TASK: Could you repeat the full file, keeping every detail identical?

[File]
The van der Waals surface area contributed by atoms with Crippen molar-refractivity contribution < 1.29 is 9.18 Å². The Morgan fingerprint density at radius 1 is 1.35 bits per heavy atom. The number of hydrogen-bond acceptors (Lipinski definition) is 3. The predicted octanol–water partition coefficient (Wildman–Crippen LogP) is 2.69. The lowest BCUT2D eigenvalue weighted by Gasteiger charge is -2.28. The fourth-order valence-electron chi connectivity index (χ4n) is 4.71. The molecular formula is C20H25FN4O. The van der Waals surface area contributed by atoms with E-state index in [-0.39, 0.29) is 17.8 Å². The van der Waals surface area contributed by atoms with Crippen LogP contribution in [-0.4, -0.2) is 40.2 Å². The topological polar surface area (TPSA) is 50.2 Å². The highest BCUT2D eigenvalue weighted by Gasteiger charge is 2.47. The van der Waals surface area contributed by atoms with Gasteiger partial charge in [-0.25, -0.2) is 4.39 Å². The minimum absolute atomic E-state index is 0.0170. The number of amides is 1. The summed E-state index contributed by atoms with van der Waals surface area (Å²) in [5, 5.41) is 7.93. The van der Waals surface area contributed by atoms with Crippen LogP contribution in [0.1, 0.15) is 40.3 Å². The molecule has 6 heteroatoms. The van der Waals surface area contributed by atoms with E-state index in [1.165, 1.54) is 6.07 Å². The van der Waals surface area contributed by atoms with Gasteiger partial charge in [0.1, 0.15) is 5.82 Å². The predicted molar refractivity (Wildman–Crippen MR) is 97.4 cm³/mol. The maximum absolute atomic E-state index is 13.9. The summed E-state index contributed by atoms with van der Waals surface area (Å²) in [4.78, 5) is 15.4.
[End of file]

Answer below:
The van der Waals surface area contributed by atoms with Crippen molar-refractivity contribution < 1.29 is 9.18 Å². The Morgan fingerprint density at radius 1 is 1.35 bits per heavy atom. The number of hydrogen-bond acceptors (Lipinski definition) is 3. The predicted octanol–water partition coefficient (Wildman–Crippen LogP) is 2.69. The lowest BCUT2D eigenvalue weighted by Gasteiger charge is -2.28. The fourth-order valence-electron chi connectivity index (χ4n) is 4.71. The molecular formula is C20H25FN4O. The van der Waals surface area contributed by atoms with E-state index in [-0.39, 0.29) is 17.8 Å². The van der Waals surface area contributed by atoms with Crippen LogP contribution in [-0.4, -0.2) is 40.2 Å². The topological polar surface area (TPSA) is 50.2 Å². The highest BCUT2D eigenvalue weighted by Gasteiger charge is 2.47. The van der Waals surface area contributed by atoms with Gasteiger partial charge in [-0.25, -0.2) is 4.39 Å². The minimum absolute atomic E-state index is 0.0170. The number of amides is 1. The summed E-state index contributed by atoms with van der Waals surface area (Å²) in [5, 5.41) is 7.93. The van der Waals surface area contributed by atoms with Crippen LogP contribution in [0.1, 0.15) is 40.3 Å². The molecule has 6 heteroatoms. The van der Waals surface area contributed by atoms with E-state index in [1.165, 1.54) is 6.07 Å². The van der Waals surface area contributed by atoms with Gasteiger partial charge in [0.1, 0.15) is 5.82 Å². The predicted molar refractivity (Wildman–Crippen MR) is 97.4 cm³/mol. The maximum absolute atomic E-state index is 13.9. The summed E-state index contributed by atoms with van der Waals surface area (Å²) in [4.78, 5) is 15.4.